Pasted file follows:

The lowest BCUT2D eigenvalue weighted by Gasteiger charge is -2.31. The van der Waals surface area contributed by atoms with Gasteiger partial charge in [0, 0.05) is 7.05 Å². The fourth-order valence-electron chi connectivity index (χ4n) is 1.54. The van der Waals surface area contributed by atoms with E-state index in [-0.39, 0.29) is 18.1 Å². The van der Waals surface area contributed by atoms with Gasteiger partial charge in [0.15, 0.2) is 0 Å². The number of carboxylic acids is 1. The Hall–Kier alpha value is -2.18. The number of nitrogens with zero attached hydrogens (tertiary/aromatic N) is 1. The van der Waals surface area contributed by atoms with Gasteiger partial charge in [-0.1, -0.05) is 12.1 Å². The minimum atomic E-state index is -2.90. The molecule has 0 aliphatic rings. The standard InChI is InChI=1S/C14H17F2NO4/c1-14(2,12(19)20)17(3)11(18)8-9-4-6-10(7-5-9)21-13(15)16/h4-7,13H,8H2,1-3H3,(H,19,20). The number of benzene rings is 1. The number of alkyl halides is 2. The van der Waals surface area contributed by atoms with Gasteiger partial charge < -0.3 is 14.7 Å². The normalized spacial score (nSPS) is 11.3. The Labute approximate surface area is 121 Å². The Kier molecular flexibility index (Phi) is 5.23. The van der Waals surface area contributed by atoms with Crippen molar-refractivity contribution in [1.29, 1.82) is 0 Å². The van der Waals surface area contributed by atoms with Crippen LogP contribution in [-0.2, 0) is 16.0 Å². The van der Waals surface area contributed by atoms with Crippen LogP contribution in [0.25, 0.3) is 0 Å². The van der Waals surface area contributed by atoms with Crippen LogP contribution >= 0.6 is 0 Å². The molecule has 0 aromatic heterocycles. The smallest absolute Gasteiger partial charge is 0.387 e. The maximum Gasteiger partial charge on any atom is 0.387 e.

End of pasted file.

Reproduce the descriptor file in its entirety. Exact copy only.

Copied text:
The lowest BCUT2D eigenvalue weighted by Gasteiger charge is -2.31. The van der Waals surface area contributed by atoms with Gasteiger partial charge in [0, 0.05) is 7.05 Å². The fourth-order valence-electron chi connectivity index (χ4n) is 1.54. The van der Waals surface area contributed by atoms with E-state index in [-0.39, 0.29) is 18.1 Å². The van der Waals surface area contributed by atoms with Gasteiger partial charge in [0.15, 0.2) is 0 Å². The number of carboxylic acids is 1. The Hall–Kier alpha value is -2.18. The number of nitrogens with zero attached hydrogens (tertiary/aromatic N) is 1. The van der Waals surface area contributed by atoms with Gasteiger partial charge in [-0.1, -0.05) is 12.1 Å². The minimum atomic E-state index is -2.90. The molecule has 0 aliphatic rings. The standard InChI is InChI=1S/C14H17F2NO4/c1-14(2,12(19)20)17(3)11(18)8-9-4-6-10(7-5-9)21-13(15)16/h4-7,13H,8H2,1-3H3,(H,19,20). The number of benzene rings is 1. The number of alkyl halides is 2. The van der Waals surface area contributed by atoms with Gasteiger partial charge < -0.3 is 14.7 Å². The normalized spacial score (nSPS) is 11.3. The Labute approximate surface area is 121 Å². The Kier molecular flexibility index (Phi) is 5.23. The van der Waals surface area contributed by atoms with Crippen molar-refractivity contribution in [1.29, 1.82) is 0 Å². The van der Waals surface area contributed by atoms with Crippen LogP contribution in [-0.2, 0) is 16.0 Å². The van der Waals surface area contributed by atoms with Crippen LogP contribution in [0.25, 0.3) is 0 Å². The van der Waals surface area contributed by atoms with Crippen LogP contribution >= 0.6 is 0 Å². The molecule has 0 aromatic heterocycles. The smallest absolute Gasteiger partial charge is 0.387 e. The maximum Gasteiger partial charge on any atom is 0.387 e.